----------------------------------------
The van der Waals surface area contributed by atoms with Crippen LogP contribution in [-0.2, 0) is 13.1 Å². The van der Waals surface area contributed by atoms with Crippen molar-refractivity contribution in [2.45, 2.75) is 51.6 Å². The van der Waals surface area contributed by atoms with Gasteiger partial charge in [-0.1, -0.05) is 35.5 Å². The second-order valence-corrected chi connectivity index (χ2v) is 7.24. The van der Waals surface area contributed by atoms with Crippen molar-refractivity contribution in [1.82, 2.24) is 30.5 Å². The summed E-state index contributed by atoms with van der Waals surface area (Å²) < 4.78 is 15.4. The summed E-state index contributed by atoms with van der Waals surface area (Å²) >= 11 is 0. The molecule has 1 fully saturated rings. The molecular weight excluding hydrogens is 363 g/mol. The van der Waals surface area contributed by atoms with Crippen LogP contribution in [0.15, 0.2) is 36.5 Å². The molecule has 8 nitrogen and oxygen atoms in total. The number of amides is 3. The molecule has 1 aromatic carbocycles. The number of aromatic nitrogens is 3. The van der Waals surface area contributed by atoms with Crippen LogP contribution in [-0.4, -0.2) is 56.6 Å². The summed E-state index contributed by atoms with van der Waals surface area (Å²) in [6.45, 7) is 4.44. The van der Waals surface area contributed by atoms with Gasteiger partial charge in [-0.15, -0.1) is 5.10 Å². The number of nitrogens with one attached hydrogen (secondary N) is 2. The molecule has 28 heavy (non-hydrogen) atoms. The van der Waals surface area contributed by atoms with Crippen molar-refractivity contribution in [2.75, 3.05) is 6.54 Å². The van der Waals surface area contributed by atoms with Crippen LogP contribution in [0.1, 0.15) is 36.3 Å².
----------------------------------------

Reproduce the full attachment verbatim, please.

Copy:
The van der Waals surface area contributed by atoms with Crippen LogP contribution in [-0.2, 0) is 13.1 Å². The van der Waals surface area contributed by atoms with Crippen molar-refractivity contribution in [2.45, 2.75) is 51.6 Å². The van der Waals surface area contributed by atoms with Gasteiger partial charge in [-0.1, -0.05) is 35.5 Å². The second-order valence-corrected chi connectivity index (χ2v) is 7.24. The van der Waals surface area contributed by atoms with Crippen molar-refractivity contribution in [1.82, 2.24) is 30.5 Å². The summed E-state index contributed by atoms with van der Waals surface area (Å²) < 4.78 is 15.4. The summed E-state index contributed by atoms with van der Waals surface area (Å²) >= 11 is 0. The molecule has 1 fully saturated rings. The molecular weight excluding hydrogens is 363 g/mol. The van der Waals surface area contributed by atoms with Crippen LogP contribution in [0.15, 0.2) is 36.5 Å². The molecule has 8 nitrogen and oxygen atoms in total. The number of amides is 3. The molecule has 1 aromatic carbocycles. The number of aromatic nitrogens is 3. The van der Waals surface area contributed by atoms with Crippen LogP contribution in [-0.4, -0.2) is 56.6 Å². The summed E-state index contributed by atoms with van der Waals surface area (Å²) in [6.45, 7) is 4.44. The van der Waals surface area contributed by atoms with Gasteiger partial charge in [-0.15, -0.1) is 5.10 Å². The number of nitrogens with one attached hydrogen (secondary N) is 2. The molecule has 28 heavy (non-hydrogen) atoms. The van der Waals surface area contributed by atoms with Crippen molar-refractivity contribution in [2.75, 3.05) is 6.54 Å². The van der Waals surface area contributed by atoms with Crippen LogP contribution in [0.1, 0.15) is 36.3 Å².